In addition, keep in mind that you may receive calls from people who say that they will give you things in exchange for your Medicare Number. Beware of this, and make sure that your parent does not fall victim to it either.

If you do think that you may have been a victim of Medicare fraud, do not hesitate to call the Medicare hotline for help. 

6. COVID-19 scams 
Unfortunately, during these difficult times, adults of all ages are being subject to scams relating to the coronavirus pandemic. As usual, seniors are more likely to fall victim to these scams than others. With that being said, make sure to be aware of different ways scammers are trying to get vulnerable people’s money. 

As explained by the Federal Trade Commission, this includes purchasing test kits through ads, as many of these are not exactly accurate and have not been approved by the FDA. You should also note not to respond to text messages, calls, or emails that refer to checks from the government, as these are scams. Make sure that you and your parent know how to receive your stimulus check. 

There are many other ways scammers are trying to take advantage of vulnerable people during these times—as the FTC explains further—and it is important to know what to be aware of.  

Stay Safe, Stay Aware 
In all, it is essential that older adults are aware of the different kinds of scams out there that result in elder abuse. While we have only touched on a few in this blog, there are others to keep in mind.

While older Americans may be more susceptible to falling for scams resulting in financial exploitation, they do not have to be; take the time to educate yourself and your parent about elder fraud. Remember that many scammers ask for important information such as your social security, credit card number, and so on and so forth. Avoid giving this away.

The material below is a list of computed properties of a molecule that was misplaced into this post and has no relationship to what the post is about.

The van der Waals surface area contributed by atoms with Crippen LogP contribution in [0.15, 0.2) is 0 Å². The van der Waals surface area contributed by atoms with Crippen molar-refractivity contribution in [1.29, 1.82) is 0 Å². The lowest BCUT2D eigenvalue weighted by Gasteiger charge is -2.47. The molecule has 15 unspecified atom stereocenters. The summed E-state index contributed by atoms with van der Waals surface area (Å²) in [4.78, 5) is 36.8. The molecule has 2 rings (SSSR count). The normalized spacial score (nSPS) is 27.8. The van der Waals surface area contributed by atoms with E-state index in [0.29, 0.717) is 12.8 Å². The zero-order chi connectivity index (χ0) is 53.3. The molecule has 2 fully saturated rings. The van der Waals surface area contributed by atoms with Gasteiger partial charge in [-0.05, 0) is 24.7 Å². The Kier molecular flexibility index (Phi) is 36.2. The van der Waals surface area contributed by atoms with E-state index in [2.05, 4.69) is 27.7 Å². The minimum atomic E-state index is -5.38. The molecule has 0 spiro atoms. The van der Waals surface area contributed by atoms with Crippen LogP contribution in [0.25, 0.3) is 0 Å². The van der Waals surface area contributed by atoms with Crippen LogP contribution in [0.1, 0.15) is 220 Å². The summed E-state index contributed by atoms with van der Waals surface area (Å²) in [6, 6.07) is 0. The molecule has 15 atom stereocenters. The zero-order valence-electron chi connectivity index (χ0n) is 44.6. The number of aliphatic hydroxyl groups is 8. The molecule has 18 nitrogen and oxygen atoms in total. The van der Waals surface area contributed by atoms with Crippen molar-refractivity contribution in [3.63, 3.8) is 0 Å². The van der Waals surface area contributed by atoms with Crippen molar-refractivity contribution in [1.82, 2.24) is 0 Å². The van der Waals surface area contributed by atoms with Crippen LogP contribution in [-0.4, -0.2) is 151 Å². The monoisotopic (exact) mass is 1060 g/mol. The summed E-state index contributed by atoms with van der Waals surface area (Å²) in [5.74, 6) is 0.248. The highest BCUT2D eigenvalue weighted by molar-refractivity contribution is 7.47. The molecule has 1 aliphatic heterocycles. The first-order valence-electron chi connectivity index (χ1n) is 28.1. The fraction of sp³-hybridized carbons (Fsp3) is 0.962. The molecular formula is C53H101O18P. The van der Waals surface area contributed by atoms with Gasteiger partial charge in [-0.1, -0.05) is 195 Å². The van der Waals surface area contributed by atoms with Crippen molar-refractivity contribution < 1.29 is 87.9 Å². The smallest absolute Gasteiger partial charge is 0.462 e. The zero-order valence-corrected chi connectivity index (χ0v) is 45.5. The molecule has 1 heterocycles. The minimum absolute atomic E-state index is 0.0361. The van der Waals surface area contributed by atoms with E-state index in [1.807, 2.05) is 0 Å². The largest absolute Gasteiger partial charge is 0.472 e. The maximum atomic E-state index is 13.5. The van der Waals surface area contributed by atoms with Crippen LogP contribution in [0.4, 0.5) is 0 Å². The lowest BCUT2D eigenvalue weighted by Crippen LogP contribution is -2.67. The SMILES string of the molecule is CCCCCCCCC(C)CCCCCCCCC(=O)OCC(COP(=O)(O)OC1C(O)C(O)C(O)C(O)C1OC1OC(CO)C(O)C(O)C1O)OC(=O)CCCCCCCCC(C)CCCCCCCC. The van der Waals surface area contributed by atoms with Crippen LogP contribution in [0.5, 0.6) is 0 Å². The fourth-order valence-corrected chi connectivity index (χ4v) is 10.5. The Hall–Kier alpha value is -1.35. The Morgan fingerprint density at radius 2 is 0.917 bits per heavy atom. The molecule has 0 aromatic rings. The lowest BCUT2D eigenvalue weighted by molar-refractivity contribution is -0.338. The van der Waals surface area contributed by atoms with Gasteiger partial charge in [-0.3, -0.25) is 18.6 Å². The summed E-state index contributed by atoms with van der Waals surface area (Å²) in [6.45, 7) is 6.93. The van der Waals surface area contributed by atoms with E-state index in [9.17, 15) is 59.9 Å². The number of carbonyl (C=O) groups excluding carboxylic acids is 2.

There are simple ways to make sure that you and your parent do not become victims of these scams, such as registering for Do Not Call, as the National Council on Aging suggests. Also, if you have been a victim of a scam, contact legal services and Adult Protective Services if you feel prompted to do so. The U.S. Department of justice official website is also a good place to find more information on this topic. It is important that you and your parent are safe.

Are you aware of any of these scams? If not, which surprised you? If you are interested in learning more about our assisted living and independent living community, make sure to request a copy of our brochure here.


1. “Top 10 Financial Scams Targeting Seniors.” National Council on Aging, https://www.ncoa.org/economic-security/money-management/scams-security/top-10-scams-targeting-seniors/. Accessed 9 July 2020. 

2.  “Sweepstakes and Lottery Scams.” AARP, https://www.aarp.org/money/scams-fraud/info-2019/sweepstakes.html. Accessed 10 July 2020. 

3. “Grandparent Scams.” Fraud.org, https://www.fraud.org/grandparent_scams#:~:text=against%20older%20adults-,Grandparent%20scams,lawyer%20or%20law%20enforcement%20agent).. Accessed 10 July 2020. 

4. Lerner, Michele. “5 Reverse Mortgage Scams.” https://www.investopedia.com/financial-edge/0111/5-reverse-mortgage-scams.aspx. Accessed 13 July 2020. 

5. “Investment Fraud.” AARP, https://www.aarp.org/money/scams-fraud/info-2019/investment.html. Accessed 13 July 2020.  

6. “Help Fight Medicare Fraud.” Medicare, https://www.medicare.gov/forms-help-resources/help-fight-medicare-fraud. Accessed 10 July 2020. 

7. “Coronavirus Advice for Consumers.” Federal Trade Commission, https://www.ftc.gov/coronavirus/scams-consumer-advice. Accessed 10 July 2020. 

8. “Coronavirus Stimulus Payment Scams: What You Need to Know.” Federal Trade Commission, https://www.consumer.ftc.gov/blog/2020/04/coronavirus-stimulus-payment-scams-what-you-need-know. Accessed 13 July 2020. 

9. “8 Tips for How Seniors Can Protect Themselves From Money Scams.” National Council on Aging, https://www.ncoa.org/economic-security/money-management/scams-security/protection-from-scams/. Accessed 13 July 2020. 

10. “Senior Scam Alert.” U.S. Department of Justice, https://www.justice.gov/elderjustice/senior-scam-alert. Accessed 13 July 2020.